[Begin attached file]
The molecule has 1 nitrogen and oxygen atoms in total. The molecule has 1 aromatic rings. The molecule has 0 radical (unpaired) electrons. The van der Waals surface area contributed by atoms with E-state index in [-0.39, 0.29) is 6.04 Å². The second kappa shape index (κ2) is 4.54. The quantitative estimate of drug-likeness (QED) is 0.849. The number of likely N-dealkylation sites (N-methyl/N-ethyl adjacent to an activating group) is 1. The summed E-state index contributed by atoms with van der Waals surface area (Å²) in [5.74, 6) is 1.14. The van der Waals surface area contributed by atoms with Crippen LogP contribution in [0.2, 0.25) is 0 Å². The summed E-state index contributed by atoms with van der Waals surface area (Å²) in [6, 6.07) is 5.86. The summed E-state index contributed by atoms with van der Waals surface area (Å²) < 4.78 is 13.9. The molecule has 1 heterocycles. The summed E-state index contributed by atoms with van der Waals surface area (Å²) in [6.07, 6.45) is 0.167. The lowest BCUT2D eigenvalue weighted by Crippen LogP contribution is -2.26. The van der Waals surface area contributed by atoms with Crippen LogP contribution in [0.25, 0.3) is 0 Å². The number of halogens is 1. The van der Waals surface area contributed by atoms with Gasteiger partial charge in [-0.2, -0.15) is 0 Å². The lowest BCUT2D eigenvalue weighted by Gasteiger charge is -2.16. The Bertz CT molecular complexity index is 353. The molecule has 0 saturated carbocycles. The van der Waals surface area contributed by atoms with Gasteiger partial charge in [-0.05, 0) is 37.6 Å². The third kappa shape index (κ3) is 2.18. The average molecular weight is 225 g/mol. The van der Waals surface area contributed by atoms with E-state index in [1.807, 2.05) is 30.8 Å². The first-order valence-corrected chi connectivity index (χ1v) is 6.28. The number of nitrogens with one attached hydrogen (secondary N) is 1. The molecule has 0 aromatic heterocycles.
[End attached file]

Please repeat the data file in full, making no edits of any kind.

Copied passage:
The molecule has 1 nitrogen and oxygen atoms in total. The molecule has 1 aromatic rings. The molecule has 0 radical (unpaired) electrons. The van der Waals surface area contributed by atoms with E-state index in [-0.39, 0.29) is 6.04 Å². The second kappa shape index (κ2) is 4.54. The quantitative estimate of drug-likeness (QED) is 0.849. The number of likely N-dealkylation sites (N-methyl/N-ethyl adjacent to an activating group) is 1. The summed E-state index contributed by atoms with van der Waals surface area (Å²) in [5.74, 6) is 1.14. The van der Waals surface area contributed by atoms with Crippen LogP contribution in [0.2, 0.25) is 0 Å². The summed E-state index contributed by atoms with van der Waals surface area (Å²) in [6, 6.07) is 5.86. The summed E-state index contributed by atoms with van der Waals surface area (Å²) < 4.78 is 13.9. The molecule has 1 heterocycles. The summed E-state index contributed by atoms with van der Waals surface area (Å²) in [6.07, 6.45) is 0.167. The lowest BCUT2D eigenvalue weighted by Crippen LogP contribution is -2.26. The van der Waals surface area contributed by atoms with Crippen LogP contribution in [0.25, 0.3) is 0 Å². The number of halogens is 1. The van der Waals surface area contributed by atoms with Gasteiger partial charge in [-0.2, -0.15) is 0 Å². The lowest BCUT2D eigenvalue weighted by Gasteiger charge is -2.16. The Bertz CT molecular complexity index is 353. The molecule has 0 saturated carbocycles. The van der Waals surface area contributed by atoms with Gasteiger partial charge in [-0.05, 0) is 37.6 Å². The third kappa shape index (κ3) is 2.18. The average molecular weight is 225 g/mol. The van der Waals surface area contributed by atoms with E-state index in [1.807, 2.05) is 30.8 Å². The first-order valence-corrected chi connectivity index (χ1v) is 6.28. The number of nitrogens with one attached hydrogen (secondary N) is 1. The molecule has 0 aromatic heterocycles.